Everything published after 1940 is inauthentic. To explain why I’m going to introduce my own “three-legged stool” theory of successful literature. The three legs are thrills, wonder, and romance.
Thrills, because no one wants to read a story where nothing exciting happens. Adventure, heh! Excitment, hrumph! A jedi maybe isn’t supposed to crave these things. But everyone else sure does!
Wonder, because no one would settle for a mere story when they could instead experience a legend. An epic, even. An encounter with something truly mythical! Underworlds, overworlds, gods, and heroes are fundamental to the human psyche. People crave encounters with the superlative and the transcendent.
And romance. Ah, romance! Because face it, there is only one thing that can truly motivate an adventurer to risk everything in a daring journey into the unknown. Sure, there are all kinds of other motivations out there you could think up. But this one trumps them all!
What happened in 1940?
In a word, modernism. A tepid materialist outlook that decreed that the transcendent was out of bounds. An unctuous, slinking cowardice that insinuated that all heroes have feet of clay. A smarmy, contemptuous pretentiousness that insisted that our concepts of good and evil were arbitrary social constructs.
These losers rolled into town and kicked away the old stool. They declared it juvenile. They sneered. They mocked. They made a lot of noise about their “literary qualia” and the supposed deficiencies of their predecessors. They beat their chests and gave each other awards. And then they went on a decades long crusade in order to ensure that people couldn’t even imagine what the old stuff was like. And they made a new stool: instead of thrills, wonder, and romance, they gave us lectures, “realism”, and a celebration every conceivable evolutionary dead end you could mention.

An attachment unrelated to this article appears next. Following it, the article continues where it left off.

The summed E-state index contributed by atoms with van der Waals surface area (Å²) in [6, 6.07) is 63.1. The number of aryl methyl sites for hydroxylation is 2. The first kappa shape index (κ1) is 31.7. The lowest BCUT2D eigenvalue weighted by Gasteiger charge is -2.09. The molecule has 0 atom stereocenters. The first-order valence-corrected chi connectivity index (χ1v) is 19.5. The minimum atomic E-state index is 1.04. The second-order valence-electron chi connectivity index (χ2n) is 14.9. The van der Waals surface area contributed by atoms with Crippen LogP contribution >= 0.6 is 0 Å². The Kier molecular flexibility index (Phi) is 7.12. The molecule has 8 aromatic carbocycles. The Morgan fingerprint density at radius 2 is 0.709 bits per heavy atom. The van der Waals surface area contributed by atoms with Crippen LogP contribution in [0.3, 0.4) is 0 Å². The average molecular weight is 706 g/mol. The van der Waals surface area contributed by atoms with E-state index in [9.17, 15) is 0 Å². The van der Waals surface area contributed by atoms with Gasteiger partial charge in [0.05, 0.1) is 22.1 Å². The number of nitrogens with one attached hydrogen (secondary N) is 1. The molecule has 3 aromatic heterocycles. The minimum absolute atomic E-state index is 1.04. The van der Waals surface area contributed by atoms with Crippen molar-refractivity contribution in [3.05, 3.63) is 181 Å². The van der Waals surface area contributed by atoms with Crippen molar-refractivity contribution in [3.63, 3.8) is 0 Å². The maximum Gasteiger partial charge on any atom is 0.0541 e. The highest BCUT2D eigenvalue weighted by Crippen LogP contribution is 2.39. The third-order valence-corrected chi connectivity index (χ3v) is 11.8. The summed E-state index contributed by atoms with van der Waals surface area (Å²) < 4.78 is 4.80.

But on a fundamental level, that stuff really doesn’t speak to who we are. They thought they could take the reins of culture and write whatever they wanted on the supposed blank slates of our minds. Yet time and again in field after field we see the same pattern: the greater the success of these sorts of people, the more astonishing the ensuing market correction.
They told us we were on the wrong side of history. But all this time it’s been them that had this distinction. And watching this play out, it’s clear: those “childish” stories of the ancient Greeks that we’ve told and retold over the course of centuries…? They’re far more applicable to describing what is actually happening in the wide world than anything the Poindexters have managed to put forward.